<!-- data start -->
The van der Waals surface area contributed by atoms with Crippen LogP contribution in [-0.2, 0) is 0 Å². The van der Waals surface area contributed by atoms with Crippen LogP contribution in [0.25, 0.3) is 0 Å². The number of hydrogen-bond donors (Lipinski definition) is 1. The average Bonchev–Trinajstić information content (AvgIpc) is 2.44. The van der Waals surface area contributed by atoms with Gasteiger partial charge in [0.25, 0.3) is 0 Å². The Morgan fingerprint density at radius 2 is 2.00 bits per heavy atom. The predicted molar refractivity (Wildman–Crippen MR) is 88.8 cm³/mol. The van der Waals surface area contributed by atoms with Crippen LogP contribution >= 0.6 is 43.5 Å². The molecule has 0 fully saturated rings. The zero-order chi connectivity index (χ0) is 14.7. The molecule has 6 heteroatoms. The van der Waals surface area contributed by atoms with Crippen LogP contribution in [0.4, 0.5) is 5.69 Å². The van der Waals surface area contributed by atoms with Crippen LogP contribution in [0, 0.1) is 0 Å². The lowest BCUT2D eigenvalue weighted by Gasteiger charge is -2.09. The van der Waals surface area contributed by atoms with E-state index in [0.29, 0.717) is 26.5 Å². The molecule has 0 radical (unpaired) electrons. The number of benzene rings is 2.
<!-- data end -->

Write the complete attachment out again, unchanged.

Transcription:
The van der Waals surface area contributed by atoms with Crippen LogP contribution in [-0.2, 0) is 0 Å². The van der Waals surface area contributed by atoms with Crippen LogP contribution in [0.25, 0.3) is 0 Å². The number of hydrogen-bond donors (Lipinski definition) is 1. The average Bonchev–Trinajstić information content (AvgIpc) is 2.44. The van der Waals surface area contributed by atoms with Gasteiger partial charge in [0.25, 0.3) is 0 Å². The Morgan fingerprint density at radius 2 is 2.00 bits per heavy atom. The predicted molar refractivity (Wildman–Crippen MR) is 88.8 cm³/mol. The van der Waals surface area contributed by atoms with Crippen LogP contribution >= 0.6 is 43.5 Å². The molecule has 0 fully saturated rings. The zero-order chi connectivity index (χ0) is 14.7. The molecule has 6 heteroatoms. The van der Waals surface area contributed by atoms with Crippen LogP contribution in [0.4, 0.5) is 5.69 Å². The van der Waals surface area contributed by atoms with Crippen LogP contribution in [0, 0.1) is 0 Å². The lowest BCUT2D eigenvalue weighted by Gasteiger charge is -2.09. The van der Waals surface area contributed by atoms with E-state index in [0.29, 0.717) is 26.5 Å². The molecule has 0 radical (unpaired) electrons. The number of benzene rings is 2.